Here are some generic travel tips that a prospective pilot or even a frequent traveler might want to consider. Some of these are ones that I came up with or discovered on my own, and others are some that I’ve picked up from talking to friends along the way. This list is by no means all-inclusive for every possible idea, and it may not even pertain to every trip, but it will give you some place to start.

Money. Always have a bit of cash in your pocket, as cash is always king, and a few places are still cash only. Not many, but a few. Also, make sure you a have a credit card that doesn’t charge international transaction fees, because these add up. If you plan to continue to use your current credit card, call the issuing bank, and make sure that they are aware of your travels so that the card isn’t turned down on suspicion of being stolen.

IDs/Passports. I never go anywhere without my passport, because I need to present it at the gate to access the jumpseat on another carrier. It’s also a great back-up to the drivers license, and if you ever need a second form of government issued ID, well, voila. That being said, it’s easy to lose or not think about if you’re not in the habit of carrying it, so if you do travel with it, take some pictures of it to keep on your phone and also email them to yourself or store them in a cloud-based account so you can access them from anywhere.

Don’t leave anything behind. Pack your suitcase the same way every single time. It doesn’t matter where in the back you put underwear vs. tee shirts vs. dirty clothes, so long as you always do it the same way. This makes it easier to see that something is left behind or out of place. Use an old grocery bag or dry cleaning bag for dirty laundry. Force yourself to turn the lights off in the bathroom as you take your toiletries out (and don’t turn the light off until you do). For anything of any value, put your name and phone number on computers, tablets, etc. I use packing tape over a typed sheet of paper, and on my phone and tablets, the home screen has my name, phone number and email so someone can contact me.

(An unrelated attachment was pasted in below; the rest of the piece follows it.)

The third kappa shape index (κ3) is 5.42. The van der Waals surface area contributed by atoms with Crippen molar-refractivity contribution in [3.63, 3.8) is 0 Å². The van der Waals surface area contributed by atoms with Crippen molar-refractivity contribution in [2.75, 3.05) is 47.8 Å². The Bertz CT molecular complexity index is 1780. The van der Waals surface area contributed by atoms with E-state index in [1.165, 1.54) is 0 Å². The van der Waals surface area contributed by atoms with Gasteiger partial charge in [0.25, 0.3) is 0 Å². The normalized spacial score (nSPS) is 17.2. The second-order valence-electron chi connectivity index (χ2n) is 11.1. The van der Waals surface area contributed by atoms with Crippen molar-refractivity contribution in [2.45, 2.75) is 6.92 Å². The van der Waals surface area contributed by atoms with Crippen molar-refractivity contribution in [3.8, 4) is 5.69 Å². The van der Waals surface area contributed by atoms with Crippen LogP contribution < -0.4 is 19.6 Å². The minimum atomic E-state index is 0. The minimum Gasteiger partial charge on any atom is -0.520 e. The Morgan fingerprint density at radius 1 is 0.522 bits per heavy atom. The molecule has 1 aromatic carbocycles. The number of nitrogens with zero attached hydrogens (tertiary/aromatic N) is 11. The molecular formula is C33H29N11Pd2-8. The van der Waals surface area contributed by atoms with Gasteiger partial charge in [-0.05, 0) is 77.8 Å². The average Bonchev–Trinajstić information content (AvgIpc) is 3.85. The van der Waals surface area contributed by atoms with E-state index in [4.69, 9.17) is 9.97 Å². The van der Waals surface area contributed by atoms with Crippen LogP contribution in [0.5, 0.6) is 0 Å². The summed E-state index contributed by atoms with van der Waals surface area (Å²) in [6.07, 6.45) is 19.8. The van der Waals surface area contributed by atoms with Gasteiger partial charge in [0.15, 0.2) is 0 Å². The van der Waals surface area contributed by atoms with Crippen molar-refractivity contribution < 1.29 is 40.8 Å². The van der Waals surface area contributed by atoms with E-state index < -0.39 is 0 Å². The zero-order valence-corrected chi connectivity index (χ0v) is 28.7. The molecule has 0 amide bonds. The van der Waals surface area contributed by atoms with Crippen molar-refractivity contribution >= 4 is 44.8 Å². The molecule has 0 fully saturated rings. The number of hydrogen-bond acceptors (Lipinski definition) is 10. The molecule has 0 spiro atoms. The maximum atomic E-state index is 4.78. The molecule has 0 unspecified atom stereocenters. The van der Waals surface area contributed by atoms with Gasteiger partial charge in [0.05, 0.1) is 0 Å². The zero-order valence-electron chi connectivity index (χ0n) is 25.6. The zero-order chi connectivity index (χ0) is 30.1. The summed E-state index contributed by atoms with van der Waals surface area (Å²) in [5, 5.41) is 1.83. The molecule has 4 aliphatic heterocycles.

Phone/computer chargers. I keep my phone charger in one of my sneakers in my bag, and I don’t put both shoes in my bag if the charger is out. Of all of my tricks, this has been the most reliable one.

Storage in the room. Whether it’s food in the fridge or items in the safe, put something in there that you absolutely can’t leave without. Put a work shoe in the fridge or the safe to make sure you don’t walk out the door without your food or wallet. Speaking of the safe, test it with the door open before you close it and lock it. I learned this the hard way when I closed the safe and locked it, only to watch the battery die.

Incidentals. Always get a copy of a receipt when you leave a credit card at the desk, even if you don’t use it. It will help with any dispute with the airline as well as with the hotel.

Protect your room info. Never carry the envelope with your room number on it. Stories abound of people losing a key and finding out they were robbed because someone found the key and used it. If you’re afraid of forgetting your room number, take a picture of the envelope or text the info to yourself.

Bedbugs. Bedbugs can be found in a five-star hotel as easily as in a half-star dump. The quality of the hotel doesn’t matter. Bedbugs often are found in clusters in cities. The best bet to avoid getting them into your luggage is to not put your bags on the bed or the floor, since the bugs seek warm, cloth environments. Use the luggage racks or a desk or table.

These are just a few tips based on years of experience. There are others you will find and can use. But starting here will help, and if my experience helps you, all the better!